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As a follow up to the Jackson Pollack article I posted yesterday this short piece about Broad and other art collectors and patrons reinforces that there are quite a few big time investors and patrons in the art world. They have an appreciation of art and artists and have done much to keep the hopes and inspirations of artists worldwide alive. It’s certainly a long shot for any artist to be collected by any of the collectors on this list but the fact remains it is possible.
Moreover, as an illustrator in particular it can inspire you to try branching out into the non-commercial world and follow your muse into fine art. The caution here is to balance what you pursue and do with the potential for monetizing it. Neither should overwhelm the other. The truest expression of being an artist is to follow your instincts and create work that you enjoy doing. That being said to do that and shove it in a drawer or put it in your closet is not the way to go either. The idea should be “This is me, this is what I created,…what do you think?…Does it move you? Then take that feedback and do more. On a personal note I’ve found that exploring other ways of making art without anything commercial intent tends to strengthen my abilities in the commercial art arena. Ok so back to the drawing board. Journey on.
By David Ng
June 27, 2012, 7:45 a.m.
Eli Broad remains among the top ten collectors in the world according to the 2012 annual ARTnews list, which was published this week. The magazine released the list of the world’s top 200 art collectors, among whom are a number of wealthy individuals with ties to Southern California.
Broad and his wife, Edythe, have placed in ARTnews’ top ten for several years running. This year, they are joined by several other familiar faces — Francois Pinault, Philip Niarchos, Pierre Chen, Alexandra and Steven A. Cohen, Debra and Leon Black, Helene and Bernard Arnault, Jo Carole and Ronald Lauder, Dmitri Mavromatis and Sheikha Al Mayassa bint Hamad bin Khalifa Al Thani.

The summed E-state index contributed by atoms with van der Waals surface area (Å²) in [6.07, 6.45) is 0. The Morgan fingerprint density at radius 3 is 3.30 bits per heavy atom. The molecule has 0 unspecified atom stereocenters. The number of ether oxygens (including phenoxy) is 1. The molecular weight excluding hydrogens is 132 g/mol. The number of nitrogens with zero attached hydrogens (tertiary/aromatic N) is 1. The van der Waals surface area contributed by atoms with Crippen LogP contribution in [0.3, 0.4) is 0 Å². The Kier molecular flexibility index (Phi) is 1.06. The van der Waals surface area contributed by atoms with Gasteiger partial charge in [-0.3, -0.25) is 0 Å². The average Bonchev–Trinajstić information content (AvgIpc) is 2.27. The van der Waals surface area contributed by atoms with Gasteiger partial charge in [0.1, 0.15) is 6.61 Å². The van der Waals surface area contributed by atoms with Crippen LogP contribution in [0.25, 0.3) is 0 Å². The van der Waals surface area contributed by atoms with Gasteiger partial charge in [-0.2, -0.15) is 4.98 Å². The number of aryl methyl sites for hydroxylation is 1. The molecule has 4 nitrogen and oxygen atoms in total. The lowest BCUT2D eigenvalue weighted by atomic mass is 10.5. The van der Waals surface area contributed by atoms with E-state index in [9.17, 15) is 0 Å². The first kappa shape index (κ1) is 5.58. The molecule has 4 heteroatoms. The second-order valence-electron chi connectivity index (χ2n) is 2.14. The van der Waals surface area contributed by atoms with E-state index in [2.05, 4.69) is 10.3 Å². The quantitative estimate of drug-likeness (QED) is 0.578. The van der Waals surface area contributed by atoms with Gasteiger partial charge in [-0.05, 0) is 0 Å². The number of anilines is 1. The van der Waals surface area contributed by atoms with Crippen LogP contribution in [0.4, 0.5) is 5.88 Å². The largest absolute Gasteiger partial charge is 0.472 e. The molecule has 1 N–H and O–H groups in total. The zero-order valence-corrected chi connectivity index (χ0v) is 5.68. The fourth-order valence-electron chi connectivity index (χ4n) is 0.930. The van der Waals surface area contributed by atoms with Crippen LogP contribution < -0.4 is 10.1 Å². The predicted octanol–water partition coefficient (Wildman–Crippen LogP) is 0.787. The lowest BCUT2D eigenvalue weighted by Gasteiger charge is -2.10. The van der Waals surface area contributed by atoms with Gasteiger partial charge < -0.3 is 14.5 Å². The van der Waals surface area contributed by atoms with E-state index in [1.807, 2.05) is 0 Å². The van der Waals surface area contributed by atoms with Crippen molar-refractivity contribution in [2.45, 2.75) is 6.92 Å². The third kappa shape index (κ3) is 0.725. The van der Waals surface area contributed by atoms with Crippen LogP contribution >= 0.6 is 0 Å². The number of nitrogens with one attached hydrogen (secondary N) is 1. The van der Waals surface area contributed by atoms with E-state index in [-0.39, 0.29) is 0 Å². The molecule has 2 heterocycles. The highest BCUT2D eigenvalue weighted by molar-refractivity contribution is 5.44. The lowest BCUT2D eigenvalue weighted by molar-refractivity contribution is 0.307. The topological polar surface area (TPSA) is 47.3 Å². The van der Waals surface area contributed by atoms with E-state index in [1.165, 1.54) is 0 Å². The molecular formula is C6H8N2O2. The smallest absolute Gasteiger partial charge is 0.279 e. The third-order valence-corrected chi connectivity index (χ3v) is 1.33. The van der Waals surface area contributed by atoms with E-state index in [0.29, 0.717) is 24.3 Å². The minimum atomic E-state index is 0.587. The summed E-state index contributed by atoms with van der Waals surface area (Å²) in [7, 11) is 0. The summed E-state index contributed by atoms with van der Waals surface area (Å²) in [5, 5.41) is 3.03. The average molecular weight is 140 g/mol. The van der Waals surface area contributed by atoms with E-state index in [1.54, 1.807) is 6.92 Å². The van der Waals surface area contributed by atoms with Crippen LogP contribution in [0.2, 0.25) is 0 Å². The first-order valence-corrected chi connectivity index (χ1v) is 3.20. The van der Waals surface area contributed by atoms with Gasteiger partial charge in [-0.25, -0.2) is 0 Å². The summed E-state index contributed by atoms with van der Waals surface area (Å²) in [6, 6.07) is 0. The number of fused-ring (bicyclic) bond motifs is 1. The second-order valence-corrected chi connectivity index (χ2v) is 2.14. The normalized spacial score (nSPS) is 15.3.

Broad is an American businessman from Detroit, Michigan who resides in Los Angeles, California.
An only child, Broad was born in the Bronx to Lithuanian Jewish immigrant parents. His father was a housepainter, his mother was a dressmaker. His family moved to Detroit when he was 6 years old. Broad attended Detroit Public Schools; he was a 1951 graduate of Detroit Central High School and went on to attend Michigan State University, where he majored in accounting with a minor in economics and graduated cum laude in 1954. Broad married Edythe “Edye” Lawson in 1954 when he was 21 and she was 18. He became the youngest Michigan native to become a Certified Public Accountant (CPA). Prior to entering the home building business, he worked as an accountant for two years, and partnered with Donald Kaufman to found a homebuilding company, Kaufman and Broad Home Corporation (now KB Home). Looking to diversify the cyclical homebuilding business, Broad in 1971 acquired Sun Life Insurance Company of America, a small family-owned insurance company in Baltimore, for $52 million. Broad transformed Sun Life into the retirement savings powerhouse SunAmerica. He sold SunAmerica to AIG in 1999 for $18 billion. He was CEO of SunAmerica, now a subsidiary of the American International Group, until 2000.